How to install Void Linux with Full Single Disk Encryption (GPT, UEFI, LVM on LUKS1)


(last time edited: 2021-03-14)

tags: linux, void

Void Linux is a general purpose operating system, based on the monolithic Linux® kernel. Its package system allows you to quickly install, update and remove software; software is provided in binary packages or can be built directly from sources with the help of the XBPS source packages collection.

It is available for the Intel x86®, ARM® and MIPS® processor architectures. Software packages can be built natively or cross compiled through the XBPS source packages collection

At the end of this guide you will have a setup like this:


Download a live image from here.

Choose between the multiple architectures and flavours offered. (x86_64, x86_64-musl, i686, pcc64, pcc64-musl, aarch64-musl, etc.)


Check your connected storage devices.

# lsblk

Burn the live image.

# dd if=voiddistro.iso of=/dev/sdX


# reboot


Boot the USB and log in using the following credentials:

user: root
password: voidlinux


Update your live image.

# xbps-install -Su xbps


Check your connected devices.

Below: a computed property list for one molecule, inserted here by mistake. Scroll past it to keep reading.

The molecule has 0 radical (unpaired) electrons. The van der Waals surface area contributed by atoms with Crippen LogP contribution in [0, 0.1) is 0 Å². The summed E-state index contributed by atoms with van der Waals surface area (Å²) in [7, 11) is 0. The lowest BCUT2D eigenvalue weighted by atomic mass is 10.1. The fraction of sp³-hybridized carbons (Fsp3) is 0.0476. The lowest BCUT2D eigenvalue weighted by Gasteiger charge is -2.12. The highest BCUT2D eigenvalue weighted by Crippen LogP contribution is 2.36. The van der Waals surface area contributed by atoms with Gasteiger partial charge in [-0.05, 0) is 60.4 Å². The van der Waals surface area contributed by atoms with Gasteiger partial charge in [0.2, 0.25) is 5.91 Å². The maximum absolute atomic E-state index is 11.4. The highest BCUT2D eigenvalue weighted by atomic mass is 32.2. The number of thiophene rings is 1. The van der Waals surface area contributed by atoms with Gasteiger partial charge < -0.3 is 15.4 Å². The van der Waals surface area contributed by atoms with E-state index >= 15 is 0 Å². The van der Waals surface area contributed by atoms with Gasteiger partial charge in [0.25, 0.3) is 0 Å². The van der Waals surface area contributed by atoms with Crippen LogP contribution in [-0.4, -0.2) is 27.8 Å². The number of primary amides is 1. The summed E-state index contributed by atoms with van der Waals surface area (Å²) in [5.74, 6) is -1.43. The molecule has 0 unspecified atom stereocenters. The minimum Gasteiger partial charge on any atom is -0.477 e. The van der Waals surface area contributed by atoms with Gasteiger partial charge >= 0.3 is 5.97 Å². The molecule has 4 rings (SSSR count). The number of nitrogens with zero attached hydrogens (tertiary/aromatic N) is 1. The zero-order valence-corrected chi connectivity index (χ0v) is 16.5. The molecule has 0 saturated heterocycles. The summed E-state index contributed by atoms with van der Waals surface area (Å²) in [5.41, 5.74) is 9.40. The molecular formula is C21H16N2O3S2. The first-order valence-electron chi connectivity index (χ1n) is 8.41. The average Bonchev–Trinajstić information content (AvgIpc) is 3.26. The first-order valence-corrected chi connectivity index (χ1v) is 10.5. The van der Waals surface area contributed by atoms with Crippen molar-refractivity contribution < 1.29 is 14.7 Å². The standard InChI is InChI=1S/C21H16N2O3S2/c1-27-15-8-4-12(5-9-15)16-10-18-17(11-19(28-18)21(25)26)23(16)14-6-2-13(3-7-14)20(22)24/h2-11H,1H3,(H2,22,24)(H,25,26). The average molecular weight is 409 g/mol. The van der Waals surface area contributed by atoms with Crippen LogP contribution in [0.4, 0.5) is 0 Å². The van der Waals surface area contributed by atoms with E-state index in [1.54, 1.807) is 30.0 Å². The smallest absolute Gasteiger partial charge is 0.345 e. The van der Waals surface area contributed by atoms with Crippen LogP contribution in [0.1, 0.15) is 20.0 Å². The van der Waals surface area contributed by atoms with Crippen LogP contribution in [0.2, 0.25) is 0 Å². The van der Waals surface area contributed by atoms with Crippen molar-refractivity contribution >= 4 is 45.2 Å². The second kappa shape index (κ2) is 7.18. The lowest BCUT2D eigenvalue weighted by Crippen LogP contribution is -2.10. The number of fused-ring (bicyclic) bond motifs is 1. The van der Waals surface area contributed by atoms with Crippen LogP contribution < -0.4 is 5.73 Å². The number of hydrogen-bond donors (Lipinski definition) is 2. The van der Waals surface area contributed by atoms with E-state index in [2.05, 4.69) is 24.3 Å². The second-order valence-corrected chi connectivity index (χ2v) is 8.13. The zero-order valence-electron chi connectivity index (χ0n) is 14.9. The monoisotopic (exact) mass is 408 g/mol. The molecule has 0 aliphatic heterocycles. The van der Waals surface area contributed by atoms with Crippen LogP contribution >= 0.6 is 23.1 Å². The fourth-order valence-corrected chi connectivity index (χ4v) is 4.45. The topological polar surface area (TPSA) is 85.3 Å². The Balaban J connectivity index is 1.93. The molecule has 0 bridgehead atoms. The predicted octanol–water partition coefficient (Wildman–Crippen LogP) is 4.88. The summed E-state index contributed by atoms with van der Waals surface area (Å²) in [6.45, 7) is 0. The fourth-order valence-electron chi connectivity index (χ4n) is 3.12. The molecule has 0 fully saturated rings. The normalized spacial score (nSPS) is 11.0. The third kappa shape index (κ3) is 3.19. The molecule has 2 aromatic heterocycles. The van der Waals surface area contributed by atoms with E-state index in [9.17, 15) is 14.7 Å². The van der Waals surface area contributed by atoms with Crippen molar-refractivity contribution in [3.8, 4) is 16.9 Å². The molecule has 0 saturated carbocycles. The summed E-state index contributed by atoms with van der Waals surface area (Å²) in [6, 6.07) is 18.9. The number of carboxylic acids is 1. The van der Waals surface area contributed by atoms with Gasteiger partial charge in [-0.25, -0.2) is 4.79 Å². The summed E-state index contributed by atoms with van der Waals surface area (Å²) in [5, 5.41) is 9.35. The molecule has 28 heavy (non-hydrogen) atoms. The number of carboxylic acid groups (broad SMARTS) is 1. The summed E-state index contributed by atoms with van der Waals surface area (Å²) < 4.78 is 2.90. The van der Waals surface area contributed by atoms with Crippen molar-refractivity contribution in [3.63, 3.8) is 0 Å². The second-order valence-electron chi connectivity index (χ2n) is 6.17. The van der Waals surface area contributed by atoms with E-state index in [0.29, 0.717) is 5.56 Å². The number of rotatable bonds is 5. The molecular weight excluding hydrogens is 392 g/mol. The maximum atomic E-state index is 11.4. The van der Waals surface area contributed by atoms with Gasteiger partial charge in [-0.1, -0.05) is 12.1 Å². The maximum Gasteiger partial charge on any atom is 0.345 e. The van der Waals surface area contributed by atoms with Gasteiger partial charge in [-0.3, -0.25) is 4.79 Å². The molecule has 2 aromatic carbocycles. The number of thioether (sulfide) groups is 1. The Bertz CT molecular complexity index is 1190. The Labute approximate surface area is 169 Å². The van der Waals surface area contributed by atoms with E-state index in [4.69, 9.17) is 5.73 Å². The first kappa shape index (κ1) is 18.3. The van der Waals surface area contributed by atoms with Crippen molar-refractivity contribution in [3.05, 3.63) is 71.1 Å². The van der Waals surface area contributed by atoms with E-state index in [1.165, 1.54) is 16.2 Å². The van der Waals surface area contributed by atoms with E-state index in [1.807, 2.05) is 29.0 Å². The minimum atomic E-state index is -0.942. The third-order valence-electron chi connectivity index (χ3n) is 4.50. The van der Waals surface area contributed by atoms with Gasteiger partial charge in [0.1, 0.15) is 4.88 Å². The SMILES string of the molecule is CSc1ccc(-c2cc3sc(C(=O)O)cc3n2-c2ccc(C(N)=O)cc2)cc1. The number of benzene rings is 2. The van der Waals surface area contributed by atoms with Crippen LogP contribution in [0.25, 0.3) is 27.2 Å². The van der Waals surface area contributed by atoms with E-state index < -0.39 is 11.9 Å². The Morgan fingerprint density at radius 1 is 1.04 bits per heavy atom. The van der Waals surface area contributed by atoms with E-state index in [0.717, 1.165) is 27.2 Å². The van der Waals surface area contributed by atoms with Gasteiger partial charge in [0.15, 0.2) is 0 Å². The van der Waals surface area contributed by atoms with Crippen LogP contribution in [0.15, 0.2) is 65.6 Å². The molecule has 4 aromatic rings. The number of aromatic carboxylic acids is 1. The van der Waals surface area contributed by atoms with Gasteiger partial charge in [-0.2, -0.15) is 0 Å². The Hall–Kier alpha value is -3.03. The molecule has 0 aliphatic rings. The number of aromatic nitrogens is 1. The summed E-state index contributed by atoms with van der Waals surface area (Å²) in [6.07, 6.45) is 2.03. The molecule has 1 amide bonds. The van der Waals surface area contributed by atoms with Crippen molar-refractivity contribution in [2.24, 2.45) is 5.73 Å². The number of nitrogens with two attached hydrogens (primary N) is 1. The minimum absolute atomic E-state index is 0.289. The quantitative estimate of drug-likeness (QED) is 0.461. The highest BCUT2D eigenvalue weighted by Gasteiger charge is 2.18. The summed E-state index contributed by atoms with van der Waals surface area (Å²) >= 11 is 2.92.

# lsblk

Partition your device using fdisk.

# fdisk /dev/sdX

Create a new GPT partition table.

Command (m for help): g

Created a new GPT disklabel with disk identifier XxXXXXXXXXXXXX

Create the first partition. This will be your EFI partition. Choose a considerable size. (+200M, +300M)

Command (m for help): n

Partition number (1-128, default 1): 1

First sector (2048-xxxxxxxxxxxx, default 2048): ENTER

Last sector, +-sectors or +/-size{K,M,G,T,P} (2048-xxxxxxxxx, default xxxxxxxxx): +350M

Created a new partition 1 of type 'xxxxxxxxx' and of size 350 MiB.

Create a second partition. This will be your LUKS partition.

Command (m for help): n

Partition number (2-128, default 2): 2

First sector (xxxxxxxxxxxx-xxxxxxxxxxxxx, default xxxxxxxxxx): ENTER

Last sector, +/-sectors or +/-size{K,M,G,T,P} (xxxxxxxxx-xxxxxxxx, default xxxxxxxxx): ENTER

Created a new partition 2 of type 'xxxxx' and of size XXXXXX GiB.